BIOCOSMOS: Our Sense of Place, Our Sense of Life in the Universe

The workshop was organized by the OCAV (Origin and Conditions of Appearance of Life) program at Paris Sciences-Lettres Research Université and the CNRS-ENS-Arizona International Center for Interdisciplinary and Global Environmental Studies (iGLOBES). It aimed at breaking through disciplinary boundaries by bringing together a mix of astronomers, Earth scientists, ecologists, and anthropologists to discuss how our understanding of life and nature as integrated systems advances and evolves as we become able to assemble and control complex artificial ecosystems on Earth, prepare to send and use such ecosystems on the Moon and Mars, search for alien life and ecosystems on other planets and planetary bodies, and push the boundaries of our exploration of the distant universe. 

February 1, 2018


The first day of the workshop focused on the design and control of complex model ecosystems. 

  • Opening remarks by Régis Ferrière, ENS-PSL Université/University of Arizona, and Kevin Bonine, University of Arizona, with from UA:
    • John Adams, Biosphere 2: concept, reality, implications, and
    • Gene Giacomelli, The Mars/Lunar greenhouse: from design to function
  • Elsa Abs, ENS-PSL Université/University of Arizona, Modeling the soil-atmosphere connection by evolving microbe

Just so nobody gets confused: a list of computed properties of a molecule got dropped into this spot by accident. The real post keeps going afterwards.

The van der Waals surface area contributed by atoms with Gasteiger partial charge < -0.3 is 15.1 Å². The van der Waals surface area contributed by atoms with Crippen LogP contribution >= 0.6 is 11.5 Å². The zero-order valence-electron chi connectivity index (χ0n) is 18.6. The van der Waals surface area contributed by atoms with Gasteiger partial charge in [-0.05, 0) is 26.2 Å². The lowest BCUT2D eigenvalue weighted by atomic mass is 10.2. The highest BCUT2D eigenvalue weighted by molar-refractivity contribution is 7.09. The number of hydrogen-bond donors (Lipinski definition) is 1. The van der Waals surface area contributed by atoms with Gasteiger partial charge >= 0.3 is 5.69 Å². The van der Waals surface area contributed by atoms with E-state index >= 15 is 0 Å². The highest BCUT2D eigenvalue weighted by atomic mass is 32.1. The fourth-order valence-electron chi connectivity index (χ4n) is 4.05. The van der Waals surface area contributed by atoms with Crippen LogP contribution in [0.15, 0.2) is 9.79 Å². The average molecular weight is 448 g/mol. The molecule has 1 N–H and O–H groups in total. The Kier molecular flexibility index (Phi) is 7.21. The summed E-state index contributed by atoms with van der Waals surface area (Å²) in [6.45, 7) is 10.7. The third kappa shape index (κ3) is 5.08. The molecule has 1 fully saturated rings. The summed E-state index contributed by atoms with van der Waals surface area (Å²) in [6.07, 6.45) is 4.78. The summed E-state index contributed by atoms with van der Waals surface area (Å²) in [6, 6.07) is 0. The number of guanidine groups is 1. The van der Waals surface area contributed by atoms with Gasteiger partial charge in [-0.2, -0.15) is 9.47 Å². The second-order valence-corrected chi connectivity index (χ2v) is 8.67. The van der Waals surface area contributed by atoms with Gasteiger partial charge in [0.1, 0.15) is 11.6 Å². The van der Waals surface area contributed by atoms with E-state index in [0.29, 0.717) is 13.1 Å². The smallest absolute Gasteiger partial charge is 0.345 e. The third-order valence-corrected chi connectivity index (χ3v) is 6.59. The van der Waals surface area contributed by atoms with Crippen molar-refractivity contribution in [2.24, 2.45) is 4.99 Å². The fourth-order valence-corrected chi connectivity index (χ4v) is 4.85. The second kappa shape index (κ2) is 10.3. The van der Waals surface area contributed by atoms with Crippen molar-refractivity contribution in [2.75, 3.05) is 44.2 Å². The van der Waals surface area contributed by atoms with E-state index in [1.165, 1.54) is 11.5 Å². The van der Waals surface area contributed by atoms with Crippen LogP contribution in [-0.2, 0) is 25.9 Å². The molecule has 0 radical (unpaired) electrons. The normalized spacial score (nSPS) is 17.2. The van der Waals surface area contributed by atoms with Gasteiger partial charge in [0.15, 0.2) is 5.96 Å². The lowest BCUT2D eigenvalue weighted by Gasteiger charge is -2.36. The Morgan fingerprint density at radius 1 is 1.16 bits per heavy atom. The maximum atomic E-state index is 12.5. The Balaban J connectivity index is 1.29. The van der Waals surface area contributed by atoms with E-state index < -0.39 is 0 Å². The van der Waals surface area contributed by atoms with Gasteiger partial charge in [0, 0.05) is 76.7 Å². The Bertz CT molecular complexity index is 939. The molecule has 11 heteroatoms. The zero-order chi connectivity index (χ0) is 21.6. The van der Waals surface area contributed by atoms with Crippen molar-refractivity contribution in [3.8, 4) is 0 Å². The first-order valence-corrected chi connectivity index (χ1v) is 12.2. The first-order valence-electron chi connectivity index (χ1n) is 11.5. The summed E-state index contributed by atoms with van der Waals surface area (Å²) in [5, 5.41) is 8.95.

• Leah Aronowsky, Harvard University, Multispecies spaceflight
  • Blair Bainbridge, University of Chicago, Life in the great silence
  • Joffrey Becker, Collège de France-PSL Université, The closed ecologies of cyber-physical systems: a case study
  • Perig Pitrou, Collège de France-PSL Université, Life as a making. Modeling, miniaturization and figuration of living systems
  • Boris Sauterey, ENS-PSL Université, Modeling the co-evolution of ecosystems and planet habitability
  • Yadi Wang, University of Arizona, Incipient soil genesis from basalt as measured in LEO soil lysimeter

February 2, 2018


The second day of the workshop focused on how breakthroughs in space science and exploration affect our understanding of life and nature as an integrated system.

  • Opening remarks by Joaquin Ruiz, Biosphere 2 Director, Dean of Science, University of Arizona, followed by
    • Valerie Olson, UC Irvine, Eco-systems as objects of study and collaboration: lessons from the ethnographic field
  • Chris Impey, University of Arizona, How strange can life be?
  • Lisa Messeri, Yale University, Being Elsewhere: Analog fieldwork and the planetary imagination
  • Istvan Praet, University Roehampton, Petri dishes, islands and planets. Astrobiology and the modelling of biospheres
  • Marcia Rieke, University of Arizona, Characterizing exoplanets: what do we know?


Kevin Bonine, Biosphere 2/University of Arizona

Régis Ferrière, iGLOBES International Research Center/CNRS, ENS, University of Arizona

Perig Pitrou, Collège de France/Paris Sciences-Lettres Université

Istvan Praet, University of Roehampton in London